Posted: June 11, 2012
Charles Reasons, chair and professor of Central Washington University’s Department of Law and Justice, was a member of the Research Working Group of the Task Force on Race and the Criminal Justice System, which has published a “Preliminary Report on Race and Washington’s Criminal Justice System” in the Washington Law Review. It has also been published in the spring issues of the Seattle University Law Review and the Gonzaga Law Review.
The task force was convened after two Washington State Supreme Court Justices said, in essence, that there were greater numbers of minority racial and ethnic groups in Washington State’s court, prison, and jail populations, solely because they commit more crimes. Reasons and other members of the task force disagreed with that statement and sought to correct this perception with a intense research project that examined the law, compared rates of arrest and incarceration, severity of sentences, and where the tipping point of racial bias came into play in these factors in Washington state. In 1980, of all states, Washington had the highest rate of disproportionate minority representation in its prisons. Today, the fact of racial and ethnic inequities in the criminal justice system is still indisputable.
“Our research focused on trying to answer why these disproportionalities exist,” said Reasons. “We examined differential commission rates, facially neutral policies with disparate impacts, and bias as possible contributing causes.”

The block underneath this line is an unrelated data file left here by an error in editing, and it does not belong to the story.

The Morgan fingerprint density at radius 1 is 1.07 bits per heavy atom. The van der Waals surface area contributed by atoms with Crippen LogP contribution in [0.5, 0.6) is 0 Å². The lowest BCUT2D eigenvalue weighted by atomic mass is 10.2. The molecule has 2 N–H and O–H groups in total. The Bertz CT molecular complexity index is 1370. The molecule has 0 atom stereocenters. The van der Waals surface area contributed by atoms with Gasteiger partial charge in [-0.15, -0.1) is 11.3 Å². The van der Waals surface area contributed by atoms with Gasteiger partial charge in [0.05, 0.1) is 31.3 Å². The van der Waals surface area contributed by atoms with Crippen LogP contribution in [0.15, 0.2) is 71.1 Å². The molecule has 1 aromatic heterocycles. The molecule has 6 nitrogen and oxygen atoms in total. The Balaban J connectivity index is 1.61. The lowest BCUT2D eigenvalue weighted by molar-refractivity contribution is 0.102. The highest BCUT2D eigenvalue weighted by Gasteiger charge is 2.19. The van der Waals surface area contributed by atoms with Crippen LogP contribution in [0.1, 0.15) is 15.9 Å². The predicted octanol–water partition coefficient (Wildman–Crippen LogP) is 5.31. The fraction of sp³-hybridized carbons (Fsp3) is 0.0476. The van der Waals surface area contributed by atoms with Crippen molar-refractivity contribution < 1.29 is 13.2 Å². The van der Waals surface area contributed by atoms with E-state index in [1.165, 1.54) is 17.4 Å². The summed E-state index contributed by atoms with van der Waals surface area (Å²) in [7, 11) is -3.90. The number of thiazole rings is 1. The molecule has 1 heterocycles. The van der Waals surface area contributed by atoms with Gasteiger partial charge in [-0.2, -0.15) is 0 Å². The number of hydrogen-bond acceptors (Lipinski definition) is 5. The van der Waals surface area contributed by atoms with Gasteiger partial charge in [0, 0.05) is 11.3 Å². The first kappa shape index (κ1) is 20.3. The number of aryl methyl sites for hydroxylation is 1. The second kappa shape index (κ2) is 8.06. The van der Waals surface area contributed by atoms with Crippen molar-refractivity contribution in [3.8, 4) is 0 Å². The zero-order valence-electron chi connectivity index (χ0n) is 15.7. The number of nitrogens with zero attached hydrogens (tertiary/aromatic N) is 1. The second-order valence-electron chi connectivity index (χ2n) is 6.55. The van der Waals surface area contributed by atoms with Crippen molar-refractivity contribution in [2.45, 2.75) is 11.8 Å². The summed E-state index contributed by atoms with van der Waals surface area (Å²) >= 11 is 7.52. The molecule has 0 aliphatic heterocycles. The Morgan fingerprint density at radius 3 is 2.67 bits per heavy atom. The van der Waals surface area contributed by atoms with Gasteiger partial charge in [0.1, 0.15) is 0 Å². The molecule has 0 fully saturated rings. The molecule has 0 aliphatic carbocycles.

The task force found that:
* It is wrong to say that the reason there are more black people in the Washington State prison system is solely “because black people commit more crimes”
* Policies that appear race-neutral have a very different impact on people of color and contribute significantly to disparities in the criminal justice system.
* Racial and ethnic bias distorts decision-making at various stages in the criminal justice system, contributing to inequities
* Race and racial bias matter in ways that are not fair, that do not advance legitimate public safety objectives, that produce inequalities in the criminal justice system, and that undermine public confidence in the legal system.
“This work will help inspire and guide future legislation to address previously unrecognized bias in the law and its application,” Reasons concluded.
Reasons has authored several books including The Ideology of Social Problems, The Criminologist: Crime and the Criminal, Race, Crime, and Justice, and Race, Class, Gender, and Justice in the United States: A Text Reader.
CWU’s Law and Justice Department is a national leader in preparing students for professional employment in the criminal justice and legal systems and for entry into graduate or law school. Since fall 2011, the department has offered a master’s of science degree in law and justice at CWU at Kent.